The Netherlands failed to earn any golds on the first two days of the four-day competition. The dominant Dutch, who topped the medal standings at every Olympics and worlds dating to the 2002 Salt Lake City Winter Games, entered Sunday trailing Russia.

But Wüst began the day by clocking 1:50.92 to win the 1500m by .21 over Russian Yevgenia Lalenkova. American medal hope Brittany Bowe, the 2015 World champion who took bronze last year, finished 14th a day after taking eighth in her world-record 1000m distance.

Nuis and Krol went one-two in the men’s 1500m to tie Russia’s medal total. Then Irene Schouten took bronze in the women’s mass start to put the Netherlands ahead for good, followed by Bergsma’s capper.

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MORE: Shani Davis retires, takes new role in speed skating

Netherlands on the board; more world records at speed skating worlds

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It took four world records from other countries before the Netherlands won its first title in an Olympic program event at the world single distances speed skating championships.

Jutta Leerdam got the dominant skating nation on the board on the third day of the four-day competition and in the ninth Olympic program event. Leerdam scored an upset over defending champion and world-record holder Brittany Bowe, the American who ended up eighth.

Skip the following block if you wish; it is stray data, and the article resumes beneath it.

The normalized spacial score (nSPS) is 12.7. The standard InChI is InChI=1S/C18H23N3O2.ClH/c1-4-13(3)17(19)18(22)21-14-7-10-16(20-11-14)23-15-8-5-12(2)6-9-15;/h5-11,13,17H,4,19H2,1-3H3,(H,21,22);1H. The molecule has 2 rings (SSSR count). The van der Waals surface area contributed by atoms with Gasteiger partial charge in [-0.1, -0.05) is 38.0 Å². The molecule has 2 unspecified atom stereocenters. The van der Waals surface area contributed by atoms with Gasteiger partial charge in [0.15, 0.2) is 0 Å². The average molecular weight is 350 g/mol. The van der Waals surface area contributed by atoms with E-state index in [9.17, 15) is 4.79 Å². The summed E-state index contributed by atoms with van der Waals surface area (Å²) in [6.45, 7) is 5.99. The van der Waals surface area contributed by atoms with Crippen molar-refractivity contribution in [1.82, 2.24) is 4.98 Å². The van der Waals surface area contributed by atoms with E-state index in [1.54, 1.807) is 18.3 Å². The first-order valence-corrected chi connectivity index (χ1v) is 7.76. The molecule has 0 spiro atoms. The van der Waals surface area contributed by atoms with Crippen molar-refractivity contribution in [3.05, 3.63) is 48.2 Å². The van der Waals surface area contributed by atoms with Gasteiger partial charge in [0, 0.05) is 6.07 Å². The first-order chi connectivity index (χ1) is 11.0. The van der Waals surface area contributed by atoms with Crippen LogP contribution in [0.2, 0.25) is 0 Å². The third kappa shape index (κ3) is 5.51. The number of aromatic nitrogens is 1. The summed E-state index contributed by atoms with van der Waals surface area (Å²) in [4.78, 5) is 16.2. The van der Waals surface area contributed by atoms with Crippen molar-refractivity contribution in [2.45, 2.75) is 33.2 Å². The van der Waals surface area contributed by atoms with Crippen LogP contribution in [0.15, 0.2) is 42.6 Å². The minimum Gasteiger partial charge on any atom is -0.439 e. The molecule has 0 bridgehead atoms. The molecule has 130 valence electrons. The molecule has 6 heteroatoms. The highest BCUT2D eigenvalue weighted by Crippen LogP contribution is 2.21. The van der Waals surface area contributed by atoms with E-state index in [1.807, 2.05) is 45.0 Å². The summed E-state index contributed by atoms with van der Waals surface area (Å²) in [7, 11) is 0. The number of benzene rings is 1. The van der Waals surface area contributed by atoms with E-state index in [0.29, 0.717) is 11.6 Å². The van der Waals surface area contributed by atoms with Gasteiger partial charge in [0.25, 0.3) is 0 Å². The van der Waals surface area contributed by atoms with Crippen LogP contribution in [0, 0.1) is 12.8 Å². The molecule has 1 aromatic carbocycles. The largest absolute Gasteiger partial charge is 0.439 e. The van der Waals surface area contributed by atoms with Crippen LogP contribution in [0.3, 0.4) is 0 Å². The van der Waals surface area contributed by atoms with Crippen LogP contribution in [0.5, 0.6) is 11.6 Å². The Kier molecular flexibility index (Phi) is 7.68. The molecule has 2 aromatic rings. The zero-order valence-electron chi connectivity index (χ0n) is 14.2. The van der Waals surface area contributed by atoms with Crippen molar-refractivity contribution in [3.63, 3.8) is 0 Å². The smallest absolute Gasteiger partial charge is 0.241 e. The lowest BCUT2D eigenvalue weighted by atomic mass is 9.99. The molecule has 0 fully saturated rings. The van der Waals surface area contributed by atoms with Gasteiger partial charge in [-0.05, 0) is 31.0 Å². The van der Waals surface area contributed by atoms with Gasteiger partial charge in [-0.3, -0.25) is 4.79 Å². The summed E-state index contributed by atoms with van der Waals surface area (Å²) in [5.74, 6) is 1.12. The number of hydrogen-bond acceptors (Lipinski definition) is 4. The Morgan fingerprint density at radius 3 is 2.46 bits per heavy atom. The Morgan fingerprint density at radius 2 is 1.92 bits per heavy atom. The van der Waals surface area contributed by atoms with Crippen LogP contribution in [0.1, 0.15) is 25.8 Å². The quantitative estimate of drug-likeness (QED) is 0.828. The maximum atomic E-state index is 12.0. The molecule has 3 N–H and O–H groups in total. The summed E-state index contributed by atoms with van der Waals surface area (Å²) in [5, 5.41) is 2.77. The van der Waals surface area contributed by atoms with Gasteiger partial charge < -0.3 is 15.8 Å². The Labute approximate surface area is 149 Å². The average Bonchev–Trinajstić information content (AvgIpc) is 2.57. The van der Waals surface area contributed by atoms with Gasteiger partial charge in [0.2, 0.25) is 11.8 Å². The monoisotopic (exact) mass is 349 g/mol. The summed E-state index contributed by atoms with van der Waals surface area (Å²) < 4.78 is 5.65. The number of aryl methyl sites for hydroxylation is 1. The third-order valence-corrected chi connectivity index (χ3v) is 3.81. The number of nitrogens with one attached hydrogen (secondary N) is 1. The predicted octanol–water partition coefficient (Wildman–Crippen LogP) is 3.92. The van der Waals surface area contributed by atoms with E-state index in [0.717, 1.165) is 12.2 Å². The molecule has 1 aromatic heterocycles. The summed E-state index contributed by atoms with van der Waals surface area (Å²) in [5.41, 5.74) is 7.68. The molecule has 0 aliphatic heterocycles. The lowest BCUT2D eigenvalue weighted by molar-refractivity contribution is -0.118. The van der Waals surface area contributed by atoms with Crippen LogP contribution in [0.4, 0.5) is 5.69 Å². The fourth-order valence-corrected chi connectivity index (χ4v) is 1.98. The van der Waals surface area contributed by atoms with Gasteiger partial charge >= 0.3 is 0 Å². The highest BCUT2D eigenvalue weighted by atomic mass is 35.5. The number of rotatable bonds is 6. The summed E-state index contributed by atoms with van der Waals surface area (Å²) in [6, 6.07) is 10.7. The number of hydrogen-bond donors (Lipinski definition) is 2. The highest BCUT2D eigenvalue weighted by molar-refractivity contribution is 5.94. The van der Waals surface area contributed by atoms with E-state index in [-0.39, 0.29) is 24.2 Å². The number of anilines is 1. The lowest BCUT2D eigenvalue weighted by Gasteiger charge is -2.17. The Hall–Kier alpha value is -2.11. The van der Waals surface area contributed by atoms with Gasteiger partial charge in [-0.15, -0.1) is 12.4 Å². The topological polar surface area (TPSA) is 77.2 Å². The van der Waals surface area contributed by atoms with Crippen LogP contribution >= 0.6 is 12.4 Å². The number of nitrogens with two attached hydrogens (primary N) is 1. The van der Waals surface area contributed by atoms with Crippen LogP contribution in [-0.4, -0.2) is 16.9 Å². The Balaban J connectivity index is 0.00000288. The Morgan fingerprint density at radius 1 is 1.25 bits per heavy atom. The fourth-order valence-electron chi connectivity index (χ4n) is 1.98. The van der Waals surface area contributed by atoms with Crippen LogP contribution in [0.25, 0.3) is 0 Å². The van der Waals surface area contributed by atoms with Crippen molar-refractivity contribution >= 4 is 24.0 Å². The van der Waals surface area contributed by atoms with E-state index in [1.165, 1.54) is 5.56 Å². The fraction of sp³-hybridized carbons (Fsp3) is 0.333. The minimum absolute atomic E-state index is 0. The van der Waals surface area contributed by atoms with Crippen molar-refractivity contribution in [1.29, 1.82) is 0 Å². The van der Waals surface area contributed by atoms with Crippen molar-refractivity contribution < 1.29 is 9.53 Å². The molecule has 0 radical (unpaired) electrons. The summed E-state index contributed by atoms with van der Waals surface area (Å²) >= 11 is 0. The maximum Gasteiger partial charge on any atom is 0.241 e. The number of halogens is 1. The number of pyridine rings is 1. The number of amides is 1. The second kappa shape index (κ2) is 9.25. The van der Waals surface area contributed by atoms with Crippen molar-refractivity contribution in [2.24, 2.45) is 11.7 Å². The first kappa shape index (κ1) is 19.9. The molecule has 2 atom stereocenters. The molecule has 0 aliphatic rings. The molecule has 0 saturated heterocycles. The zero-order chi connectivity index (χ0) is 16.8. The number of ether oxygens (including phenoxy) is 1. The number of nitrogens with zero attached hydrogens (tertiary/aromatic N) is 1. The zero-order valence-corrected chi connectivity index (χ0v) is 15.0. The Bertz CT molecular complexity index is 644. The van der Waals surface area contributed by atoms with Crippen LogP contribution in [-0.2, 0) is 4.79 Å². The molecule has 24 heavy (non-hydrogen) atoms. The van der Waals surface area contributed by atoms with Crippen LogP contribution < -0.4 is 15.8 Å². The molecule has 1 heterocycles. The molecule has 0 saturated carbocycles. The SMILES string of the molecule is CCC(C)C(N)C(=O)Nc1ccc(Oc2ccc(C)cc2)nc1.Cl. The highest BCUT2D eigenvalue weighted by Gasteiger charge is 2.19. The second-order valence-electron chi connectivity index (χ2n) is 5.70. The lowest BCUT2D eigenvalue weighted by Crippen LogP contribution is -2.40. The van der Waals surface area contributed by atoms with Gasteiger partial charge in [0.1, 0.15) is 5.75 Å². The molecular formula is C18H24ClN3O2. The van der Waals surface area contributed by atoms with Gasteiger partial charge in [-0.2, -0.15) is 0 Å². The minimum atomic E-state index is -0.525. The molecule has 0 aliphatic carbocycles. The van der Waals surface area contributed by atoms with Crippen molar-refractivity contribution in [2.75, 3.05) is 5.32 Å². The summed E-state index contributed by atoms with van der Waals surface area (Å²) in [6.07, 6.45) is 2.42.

Leerdam, 21, prevailed despite having zero World Cup podiums to her name. She clocked 1:11.84, just .23 slower than Bowe’s world record set on the same Utah Olympic Oval last year. Bowe, who recently had her yearlong win streak snapped in the 1000m, finished in 1:12.92.

“It’s a nightmare,” Bowe said, according to media on site.

Later, the Netherlands won the men’s team pursuit in a world record 3:34.68, the fifth world record in Olympic events the last two days on the world’s fastest ice at the 2002 Olympic oval outside Salt Lake City.

Full results are here.

The world championships conclude Sunday, highlighted by American Joey Mantia defending his world title in the mass start.

In other Saturday events, both the men’s 1000m and women’s 5000m world records fell. On Friday, world records were lowered in the men’s 10,000m and women’s team pursuit.

Pavel Kulizhnikov followed his Friday world 500m title with the 1000m crown, repeating his double gold from 2016. Kulizhnikov was one of the Russians banned from the PyeongChang Olympics after he served a prior doping ban.

On Saturday, Kulizhnikov clocked 1:05.69 to take .49 off Dutchman Kjeld Nuis‘ record from last March, also set at Salt Lake City. Nuis, the Olympic 1000m and 1500m champion, took silver, 1.03 seconds behind.

Russian Natalya Voronina and Czech Martina Sablikova both went under Sablikova’s world record in the 5000m. Voronina came out on top in 6:39.02, 2.99 seconds faster than Sablikova’s record from a year ago and 2.16 seconds faster than Sablikova on Saturday.

Voronina’s time would have been the men’s world record as recently as 1993. Sablikova won the previous 10 world titles in the event dating to 2007.

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MORE: World Single Distances Championships broadcast schedule